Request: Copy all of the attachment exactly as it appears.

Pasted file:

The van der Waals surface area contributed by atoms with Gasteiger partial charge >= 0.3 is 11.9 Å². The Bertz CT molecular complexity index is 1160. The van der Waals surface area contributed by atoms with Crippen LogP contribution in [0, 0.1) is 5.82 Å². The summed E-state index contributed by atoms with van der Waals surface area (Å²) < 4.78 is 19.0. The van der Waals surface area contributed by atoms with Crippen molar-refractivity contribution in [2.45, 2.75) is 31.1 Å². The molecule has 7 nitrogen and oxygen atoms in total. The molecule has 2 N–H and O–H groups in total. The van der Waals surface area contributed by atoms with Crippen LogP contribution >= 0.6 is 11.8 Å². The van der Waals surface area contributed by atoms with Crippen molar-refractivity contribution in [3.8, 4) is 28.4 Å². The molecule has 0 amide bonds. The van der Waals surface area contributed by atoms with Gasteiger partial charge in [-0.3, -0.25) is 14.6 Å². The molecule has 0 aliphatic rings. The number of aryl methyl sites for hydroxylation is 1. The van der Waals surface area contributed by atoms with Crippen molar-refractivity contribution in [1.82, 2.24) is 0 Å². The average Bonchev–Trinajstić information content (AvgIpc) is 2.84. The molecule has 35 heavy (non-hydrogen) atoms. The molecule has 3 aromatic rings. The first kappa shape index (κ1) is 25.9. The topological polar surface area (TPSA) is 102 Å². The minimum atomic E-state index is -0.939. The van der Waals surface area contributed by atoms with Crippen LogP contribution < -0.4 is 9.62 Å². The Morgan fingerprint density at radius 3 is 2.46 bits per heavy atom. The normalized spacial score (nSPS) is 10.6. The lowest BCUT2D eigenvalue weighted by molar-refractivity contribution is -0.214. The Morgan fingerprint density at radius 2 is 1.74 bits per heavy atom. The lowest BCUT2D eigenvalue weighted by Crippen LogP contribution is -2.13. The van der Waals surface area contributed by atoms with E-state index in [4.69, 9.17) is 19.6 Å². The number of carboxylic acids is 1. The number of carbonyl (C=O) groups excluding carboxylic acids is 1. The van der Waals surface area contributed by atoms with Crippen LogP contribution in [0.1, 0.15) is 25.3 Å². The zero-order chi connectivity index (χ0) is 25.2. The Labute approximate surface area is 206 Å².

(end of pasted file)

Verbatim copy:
The van der Waals surface area contributed by atoms with Gasteiger partial charge >= 0.3 is 11.9 Å². The Bertz CT molecular complexity index is 1160. The van der Waals surface area contributed by atoms with Crippen LogP contribution in [0, 0.1) is 5.82 Å². The summed E-state index contributed by atoms with van der Waals surface area (Å²) < 4.78 is 19.0. The van der Waals surface area contributed by atoms with Crippen molar-refractivity contribution in [2.45, 2.75) is 31.1 Å². The molecule has 7 nitrogen and oxygen atoms in total. The molecule has 2 N–H and O–H groups in total. The van der Waals surface area contributed by atoms with Crippen LogP contribution >= 0.6 is 11.8 Å². The van der Waals surface area contributed by atoms with Crippen molar-refractivity contribution in [3.8, 4) is 28.4 Å². The molecule has 0 amide bonds. The van der Waals surface area contributed by atoms with Gasteiger partial charge in [-0.3, -0.25) is 14.6 Å². The molecule has 0 aliphatic rings. The number of aryl methyl sites for hydroxylation is 1. The van der Waals surface area contributed by atoms with Crippen molar-refractivity contribution in [1.82, 2.24) is 0 Å². The average Bonchev–Trinajstić information content (AvgIpc) is 2.84. The molecule has 35 heavy (non-hydrogen) atoms. The molecule has 3 aromatic rings. The first kappa shape index (κ1) is 25.9. The topological polar surface area (TPSA) is 102 Å². The minimum atomic E-state index is -0.939. The van der Waals surface area contributed by atoms with Crippen LogP contribution < -0.4 is 9.62 Å². The Morgan fingerprint density at radius 3 is 2.46 bits per heavy atom. The normalized spacial score (nSPS) is 10.6. The lowest BCUT2D eigenvalue weighted by molar-refractivity contribution is -0.214. The Morgan fingerprint density at radius 2 is 1.74 bits per heavy atom. The lowest BCUT2D eigenvalue weighted by Crippen LogP contribution is -2.13. The van der Waals surface area contributed by atoms with E-state index in [4.69, 9.17) is 19.6 Å². The number of carboxylic acids is 1. The number of carbonyl (C=O) groups excluding carboxylic acids is 1. The van der Waals surface area contributed by atoms with Crippen LogP contribution in [0.1, 0.15) is 25.3 Å². The zero-order chi connectivity index (χ0) is 25.2. The Labute approximate surface area is 206 Å².